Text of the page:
Exercise: Although it may be easier to sleep in in the mornings, get up and go to the gym, or go for a walk outside. Exercise increases endorphins, which will make you feel a whole lot better.
Make to-do lists: this just may be the inner organization freak in me, but making to-do lists really helps me when I’m stressed out. Writing everything down that I need to do helps clear my mind and stay focused on what I need to accomplish.
Use the Weekends to Unwind: Each weekend I tell myself I’m going to catch up on work because I finally have free time, but I’m too burnt out from the week before to get anything done. Yet, this is a good thing. Weekends should be for free time, not catch up work. You need time to simply do nothing.
Write Down Good Things that Happen: I’ve picked this habit up from my friends at The Quad, but at the end of each day, make note of the good things that happen to you. This could be as simple as getting an extra hour of sleep or eating your favorite snack– whatever puts a smile on your face during a time when it may not be so easy to smile.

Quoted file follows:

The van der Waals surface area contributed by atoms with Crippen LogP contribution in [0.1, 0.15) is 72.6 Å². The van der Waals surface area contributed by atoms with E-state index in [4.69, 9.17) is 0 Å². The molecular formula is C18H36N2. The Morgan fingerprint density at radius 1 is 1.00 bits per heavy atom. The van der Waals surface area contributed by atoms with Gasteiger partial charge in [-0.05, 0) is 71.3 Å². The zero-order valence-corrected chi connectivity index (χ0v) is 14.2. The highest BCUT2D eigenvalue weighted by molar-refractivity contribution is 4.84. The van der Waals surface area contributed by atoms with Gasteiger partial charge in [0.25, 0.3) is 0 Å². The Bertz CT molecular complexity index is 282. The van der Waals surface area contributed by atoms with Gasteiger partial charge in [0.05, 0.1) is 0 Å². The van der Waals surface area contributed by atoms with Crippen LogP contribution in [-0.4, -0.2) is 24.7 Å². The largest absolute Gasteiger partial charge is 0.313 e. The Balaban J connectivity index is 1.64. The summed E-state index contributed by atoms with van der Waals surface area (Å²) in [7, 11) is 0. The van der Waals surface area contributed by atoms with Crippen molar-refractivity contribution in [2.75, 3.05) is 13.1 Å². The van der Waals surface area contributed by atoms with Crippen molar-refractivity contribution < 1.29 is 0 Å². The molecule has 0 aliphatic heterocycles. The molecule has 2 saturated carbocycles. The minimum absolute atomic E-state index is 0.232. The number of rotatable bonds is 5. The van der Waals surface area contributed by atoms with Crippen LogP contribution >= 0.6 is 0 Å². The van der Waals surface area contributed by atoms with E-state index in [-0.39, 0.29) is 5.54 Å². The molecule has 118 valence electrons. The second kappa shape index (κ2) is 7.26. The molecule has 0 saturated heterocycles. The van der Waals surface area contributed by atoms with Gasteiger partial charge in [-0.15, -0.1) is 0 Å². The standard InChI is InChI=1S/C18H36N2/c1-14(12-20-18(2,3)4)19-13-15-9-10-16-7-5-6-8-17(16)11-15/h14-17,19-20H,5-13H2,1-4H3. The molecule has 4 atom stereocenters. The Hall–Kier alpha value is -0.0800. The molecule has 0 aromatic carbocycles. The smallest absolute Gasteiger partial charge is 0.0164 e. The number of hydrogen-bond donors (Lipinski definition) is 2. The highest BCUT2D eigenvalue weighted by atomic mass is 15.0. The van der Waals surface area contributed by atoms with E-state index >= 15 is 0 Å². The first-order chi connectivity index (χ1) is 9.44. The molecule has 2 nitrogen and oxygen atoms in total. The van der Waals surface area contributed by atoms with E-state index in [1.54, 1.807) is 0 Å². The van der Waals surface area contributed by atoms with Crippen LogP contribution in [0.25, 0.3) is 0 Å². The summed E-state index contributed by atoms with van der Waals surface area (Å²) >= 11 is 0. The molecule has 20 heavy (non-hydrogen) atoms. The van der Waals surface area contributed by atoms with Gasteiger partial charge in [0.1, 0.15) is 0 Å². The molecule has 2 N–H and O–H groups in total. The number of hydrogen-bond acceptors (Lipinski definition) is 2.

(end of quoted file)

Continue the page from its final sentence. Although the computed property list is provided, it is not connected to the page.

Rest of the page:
Spend time with Friends: being surrounded by your friends instantly helps you feel better about whatever you’re going through. You should also spend more time with them while you can, because you’re not going to look back at college and remember those long nights in the library– you’re going to remember the memories created with your friends. One day you’ll look back and wish you had more fun, so have more fun.
Stop Giving into the Pressure: It’s easier said than done and is a concept I’m still trying to grasp but stop giving in to the pressure placed on you. Stop spreading yourself so thin. In the grand scheme of things, your mental health is way more important than your grades or leadership roles.
So, to my fellow students who’ve been striving to do all and haven’t stopped since, I hope this article puts you at ease. Sometimes, you can’t do it all, and that’s okay. While you may not have a literal break from school, you still deserve to give yourself one.
Categories: Opinions & Editorials